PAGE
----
so i woke up this morning and leapt outta bed to brew up norman v's unclebeanz la negrita blend coffee from last night in the chemex. this coffee was roasted yesterday afternoon at 4pm, norman said, so when i brewed it it was about 15 hours old!

that's freshness. all good.

the roast level seem to me to be full city, because i saw just 1 pinprick of oil on a few beans. but with coffee this fresh, the oil might not have finished coming out yet! so i'll have to check it out tomorrow.

the dry fragrance of this coffee is strongly floral, and i think norman's site describes it 100% accurately -- it's nutty, caramelly and has a slight dry dutch cocoa aftertaste. the coffee taste is nippy, slightly bright.

it's really good coffee for someone who's still a part-time roaster, and i'm impressed. but then i liked his colombian blend too, as readers may recall.

in general, i think norman's roasting for a latin-style taste in his coffee. so if you're a lover of the cafe cubano or latin-type coffees (and who isn't?), you should definitely check norman out.

very few latin coffees are specialty-quality, and this, along with ultra-freshness, is what norman's bringing to your table. you rock, norman!

i also received -- brace yourselves, i did -- some of folgers new premium gourmet line. can you believe it? but their p.r. firm sent it to me. . .they are a brave, bold bunch, aren't they?

so i'm here looking at the "vanilla biscotti" flavor bag with the swirly typeface. ohmigod.

they also sent me their "lively colombian" (which is part of the juan valdez logo quality certification program, so i know from long-time bccy pal, scaa board member, and juan valdez exec mary p. that it is actually 100% colombian and should be free of primary defects -- that is, the green coffee before roasting shouldn't have been fermented, moldy, or wormy, which is a relief i guess) and their "morning cafe" flavor, with a lighter roast than the colombian.

if i wanted to be kind to this coffee, i suppose i could view it as a tricycle. the goal is to help move the vast number of innocent, unsuspecting american coffee lovers from the big red plastic jar they habitually pick up at the supermarket on towards the cup of excellence. that is, from coffees that cup below 70 to coffees that cup 90.

so maybe for some people the journey looks like this: from walking with the big red plastic thang, to this new "premium gourmet" tricycle, then getting training wheels with millstone, and then they graduate to the 10-speed at their local nabe independent roaster/retailer when they just can't get the freshness they are learning to seek at the supermarket.

i might actually brew the colombian. for giggles. do you think i should, my fellow coffee lovers?

when i opened the "vanilla biscotti" i thought i was gonna fall over -- that is one aggressively over-flavored coffee, readers. imagine being trapped in a coffin with 3 gallons of sticky, over-sweet, cheap imitation vanilla fragrance poured over you before they set the ants upon you. . .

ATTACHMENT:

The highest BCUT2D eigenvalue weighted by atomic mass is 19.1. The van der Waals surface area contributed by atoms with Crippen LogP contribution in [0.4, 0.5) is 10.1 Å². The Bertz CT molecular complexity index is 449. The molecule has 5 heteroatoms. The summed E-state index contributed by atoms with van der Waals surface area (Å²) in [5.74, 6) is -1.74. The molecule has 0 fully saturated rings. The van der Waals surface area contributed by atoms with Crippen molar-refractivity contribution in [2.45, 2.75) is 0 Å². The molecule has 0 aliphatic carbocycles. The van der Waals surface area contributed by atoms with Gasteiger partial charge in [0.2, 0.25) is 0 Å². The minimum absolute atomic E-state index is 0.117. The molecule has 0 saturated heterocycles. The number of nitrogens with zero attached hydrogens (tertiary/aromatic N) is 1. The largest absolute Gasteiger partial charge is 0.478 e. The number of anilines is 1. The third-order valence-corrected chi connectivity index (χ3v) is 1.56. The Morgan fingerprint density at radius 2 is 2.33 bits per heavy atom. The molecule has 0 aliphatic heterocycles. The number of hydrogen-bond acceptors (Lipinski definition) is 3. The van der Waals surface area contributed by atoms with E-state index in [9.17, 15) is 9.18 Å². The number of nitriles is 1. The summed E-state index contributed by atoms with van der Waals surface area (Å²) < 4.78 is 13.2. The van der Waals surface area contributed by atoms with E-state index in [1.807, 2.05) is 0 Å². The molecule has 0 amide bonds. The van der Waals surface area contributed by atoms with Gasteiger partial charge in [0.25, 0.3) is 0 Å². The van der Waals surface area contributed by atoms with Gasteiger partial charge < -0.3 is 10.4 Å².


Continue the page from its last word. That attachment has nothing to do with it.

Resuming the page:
i object to flavored coffees in principle, altho' i know they make up as much as 20% of the market. but even considering that flavors have a niche (hi, hy!), they gotta dial this one back; it's just obnoxious.

i felt like my nose had been mugged. and i say this as someone who wears serge lutens. (not when cupping, of course!)

there's no way i'm putting that stuff in any of my grinders -- i'd never get it out. no matter how much of josh d's grindz i put thru it. . .

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posted by fortune | 8:09 AM | top | link to this | links to this post | email this:   | 0 comments | leave a voicemail

Wednesday, September 27, 2006

thanks to mary, josh & pages!

first a quick thanks to mary petitt of juan valdez, who so sweetly closed her coffee shop just for the nyc coffee meetup tonite! yay -- it was a private coffee party.

josh from urnex gave a great general talk on the importance of cleaning your home coffee equipment, and scaa-consumer-member-turned-pro norman v. of unclebeanz donated fresh roasted coffee as a door prize.

mary served her heirloom maragogipe coffee variety -- a first for many of our meetup members -- while josh handed out free cleancaf to all! so thank you mary and josh!

i have other interesting news, which i'll discuss later.

on to the mini-review of apple's iwork pages word processor. when i got my lovely macbook pro, i wanted to have a completely microsoft-free machine.

why? because microsoft products are vulnerable, end of story.

and while most word nasties don't affect macs now, i just don't want to open that door. i don't want to be vulnerable when someone finally finds the one exploit that works in the mac and pc versions of word, you know?

thus pages 2.0.1. it's gotten some pretty good reviews, and is said to be very compatible with word docs. since i'm not writing any books in it, just mostly letters, outlines and a few business memos, i thought it would be up to the task.

i don't really use spreadsheets very often, and i don't usually need complex tables. so pages seemed like it would work for me. how to test that supposed word compatibility?

ah! i thought and thought and came up with a plan. my company's business letterhead comes as a fancy word template document (.dot) -- this is an elaborately set-up layout with graphics, heavily positioned text, unusual fonts, locked areas, headers, footers, a european page size -- the whole 9 yards.